Wine Berry- Ellen Nibali
Ellen....I read you article about Wine Berries in the Sunpapers today ( June 19, 2016 ) and was surprised to find out that Wine Berries are considered an " invasive species". Forty years ago I built a house on 4 mostly wooded acres in Cockeysville off of Falls Road near near Padonia Rd . At that time I noticed a few odd Wine Berry bushes on the side of Falls Road and began picking and eating the berries. At that time I decided that I would would like to have a few of these bushes on my property....and I actually began cultivating them. I transplanted some of them to my property and began caring for them. For the past four decades my wife and I have been harvesting them in July and we often freeze a dozen or so pints a year. They freeze well right off the bush in plastic containers...and during Holiday season the dark red berries make a great festive touch added to the citrus fruit salad ( oranges and grapefruit ) my wife makes for Holiday gatherings. The Wine Berry bushes do well on our property......and in fact seem to get along with other native plants that we have brought onto our property. We always considered them a " local " plant since they grow so readily in our area. Apparently they like the soil....and they tolerate shade well since we live in a wooded area. They have never appeared to be " invasive "....and require little care other than the trimming of the old dead berry-bearing cane after the plant has produced for the year. They get along great in our garden with another local plants that we brought onto our property...especially the Day Lilly. I am sending you a picture of a part of our property right off our driveway that has a nice patch of wine berries and Day Lillies combined....where they have gotten along together for literally decades....with neither crowding the other out. We have cultivated several patches of Wine Berry canes on our property....and none of them seem to be crowing out any of the local plants.....and in fact from time-to-time I remove creeping vines from the Wine Berry canes in order to keep them from being overwhelmed by other vegetation . I guess that one person's " invasive species " is another person's " cultivated species ". This year's Wine Berry crop looks very promising. Just another opinion....and keep up the fine weekly article in the Sunpapers.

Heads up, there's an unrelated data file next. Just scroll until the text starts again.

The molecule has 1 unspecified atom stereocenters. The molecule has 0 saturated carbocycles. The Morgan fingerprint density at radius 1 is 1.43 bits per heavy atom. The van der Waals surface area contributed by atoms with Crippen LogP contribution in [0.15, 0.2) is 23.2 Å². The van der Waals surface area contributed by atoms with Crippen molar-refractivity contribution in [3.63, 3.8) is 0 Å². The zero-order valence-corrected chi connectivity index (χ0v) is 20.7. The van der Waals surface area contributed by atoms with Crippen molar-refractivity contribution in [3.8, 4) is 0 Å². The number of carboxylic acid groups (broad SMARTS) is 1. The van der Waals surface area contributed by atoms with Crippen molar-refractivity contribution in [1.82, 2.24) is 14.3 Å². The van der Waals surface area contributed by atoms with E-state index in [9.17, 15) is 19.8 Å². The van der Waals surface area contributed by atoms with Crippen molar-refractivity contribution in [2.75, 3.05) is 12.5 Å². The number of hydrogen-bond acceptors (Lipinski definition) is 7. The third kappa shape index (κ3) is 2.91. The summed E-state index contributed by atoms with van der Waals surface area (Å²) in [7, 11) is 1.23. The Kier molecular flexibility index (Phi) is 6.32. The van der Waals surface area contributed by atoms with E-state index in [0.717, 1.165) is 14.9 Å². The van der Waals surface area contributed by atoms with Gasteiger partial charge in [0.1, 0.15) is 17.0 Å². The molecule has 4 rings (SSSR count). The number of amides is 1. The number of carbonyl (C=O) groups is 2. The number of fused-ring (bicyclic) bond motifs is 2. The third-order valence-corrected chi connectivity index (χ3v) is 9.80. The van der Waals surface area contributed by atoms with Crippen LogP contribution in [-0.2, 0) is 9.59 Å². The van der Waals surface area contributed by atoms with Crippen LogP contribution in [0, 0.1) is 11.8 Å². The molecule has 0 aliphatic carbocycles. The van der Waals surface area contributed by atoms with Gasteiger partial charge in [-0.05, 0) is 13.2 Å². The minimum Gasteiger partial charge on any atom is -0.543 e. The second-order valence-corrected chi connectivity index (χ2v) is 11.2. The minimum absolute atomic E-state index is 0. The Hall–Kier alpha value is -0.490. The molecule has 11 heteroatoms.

Baltimore County Maryland
Thank you for your comments. In this instance, I was using "invasive species" in the scientific sense, meaning a non-native species that has proven itself to be harmful to the natural environment, primarily because its aggressive spread displaces native plants that the native ecosystem needs. Think kudzu. Many, like kudzu, were brought into the country on purpose for their ornamental or crop value. Some are still sold today.
Oftentimes, invasive plants form dense growth that crowd out or smother native plants. (While this is not occurring with wineberry in your vicinity, it is occurring elsewhere in Maryland.) But also, it's the accumulation of many invasive species, mixed together, that effectively eliminates native plants. Some of our "natural" parks are now 90% non-native invasive plants.
Native plants are so important because native wildlife in all forms evolved dependent upon native plants. Some are totally dependent upon just one plant!
There's a lot to be said for anecdotal situations. Because you harvest all your wineberries, you are (for the most part) effectively preventing birds from eating them and spreading them in the environment. We hear they are truly delicious.
Here is some info from our website, including a list of invasive plants in MD: http://extension.umd.edu/hgic/problems/invasive-plant-list